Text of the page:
Christopher Nolan’s latest blockbuster Tenet (2020) rings hollow despite its riveting action sequences, superb effects and the enormous ambitions written all over it.
Is there a person in this world who is even vaguely interested in cinema and hasn’t heard of Christopher Nolan yet?
Almost every consecutive movie of the London-born filmmaker stirs up a heated debate that burns years after it debuts. Because as far as mass entertainment is concerned, Christopher Nolan blends directorial thoroughness with no-seatbelts thrill rides almost flawlessly. Nolan’s features had been bold because the filmmaker rejected to operate within stiff frames of genres. He conjured magic and pushed the boundaries further down the hall of champions in most of his movies – paid homage to Stanley Kubrick’s legend in Interstellar (2014); revived Batman and forever reinvented comic book movies; directed a war movie with a collective protagonist whom we feel connected to; and made a mind-bending movie about dreams which really was a drama about coping with grief.
So the title of the most expected film of 2020 was a no-brainer – it was Tenet (2020).
The discrete marketing campaign leveraged names attached to the project – John David Washington, Robert Pattinson, Elizabeth Debicki, Aaron Taylor-Johnson, Kenneth Branagh – which allowed Tenet (2020) to stay afloat on everyone’s tongues without sparing any plot details. A complete tabula rasa, setting aside the palindrome title that explained less than “inception” and “interstellar” did.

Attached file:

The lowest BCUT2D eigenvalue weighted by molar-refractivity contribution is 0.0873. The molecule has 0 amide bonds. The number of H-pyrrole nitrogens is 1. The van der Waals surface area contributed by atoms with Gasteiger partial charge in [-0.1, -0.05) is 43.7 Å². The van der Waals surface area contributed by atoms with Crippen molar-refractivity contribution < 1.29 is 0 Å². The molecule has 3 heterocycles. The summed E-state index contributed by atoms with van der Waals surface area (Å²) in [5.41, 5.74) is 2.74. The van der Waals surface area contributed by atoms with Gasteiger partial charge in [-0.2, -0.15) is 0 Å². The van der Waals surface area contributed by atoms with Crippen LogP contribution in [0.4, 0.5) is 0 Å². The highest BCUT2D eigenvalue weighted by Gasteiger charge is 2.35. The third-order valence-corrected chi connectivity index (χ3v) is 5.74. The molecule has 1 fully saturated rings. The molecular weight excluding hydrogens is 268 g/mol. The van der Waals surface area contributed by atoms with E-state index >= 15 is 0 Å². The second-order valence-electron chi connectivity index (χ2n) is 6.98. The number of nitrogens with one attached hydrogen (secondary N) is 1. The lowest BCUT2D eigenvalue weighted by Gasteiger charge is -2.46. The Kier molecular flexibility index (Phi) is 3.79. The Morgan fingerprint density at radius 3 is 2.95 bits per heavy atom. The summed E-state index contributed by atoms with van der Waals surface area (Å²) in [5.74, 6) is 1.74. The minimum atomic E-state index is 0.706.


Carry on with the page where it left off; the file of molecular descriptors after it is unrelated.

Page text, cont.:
After finally getting a hold of Tenet (2020), the use of such a cloak of mystery seems completely understandable now.
Tenet (2020) deals with an incredibly convoluted plot
The story begins with a kick-ass action sequence in an opera, where we get to meet the protagonist (who is named The Protagonist). In a rather unfortunate turn of events, the man almost dies but is rescued only to learn about an intricate plot that might end in “something worse than nuclear war”. An enemy from the future threatens to end the world, and so the race against time begins.
The stakes are high but only on paper, or to be more accurate – they are high according to the full hour of story exposition. Talking about people, about events which happen outside of screen and next steps in the big scheme of things occupies a huge part of Tenet (2020), alas the plot still remains so muddled, so deeply self-indulgent (in the way only Nolan’s scripts are) that none of these things manage to make a lasting impact.
Troubles begin with the way Nolan constructs the plot. John David Washington meets with dozens of people like a teenager who doesn’t believe in the coronavirus. Tracking all of the meetings is hard, and it’s even harder to understand what they bring to the table. On the contrary, the reason for many of appearances and events remains opaque in spite of an avalanche of exposition-centered scenes.
On top of that comes the impenetrable wall of dialogues and hastily explained science. Nolan always loved jigsaws and conundrums, but it’s the first time when playing smart ruled over cinematic artistry. But the true reason why this script fails so miserably is because Christopher Nolan traded real characters whom we believe in for fireworks and bloated scientific nuances.
Actors struggle to find their places in Christopher Nolan’s vision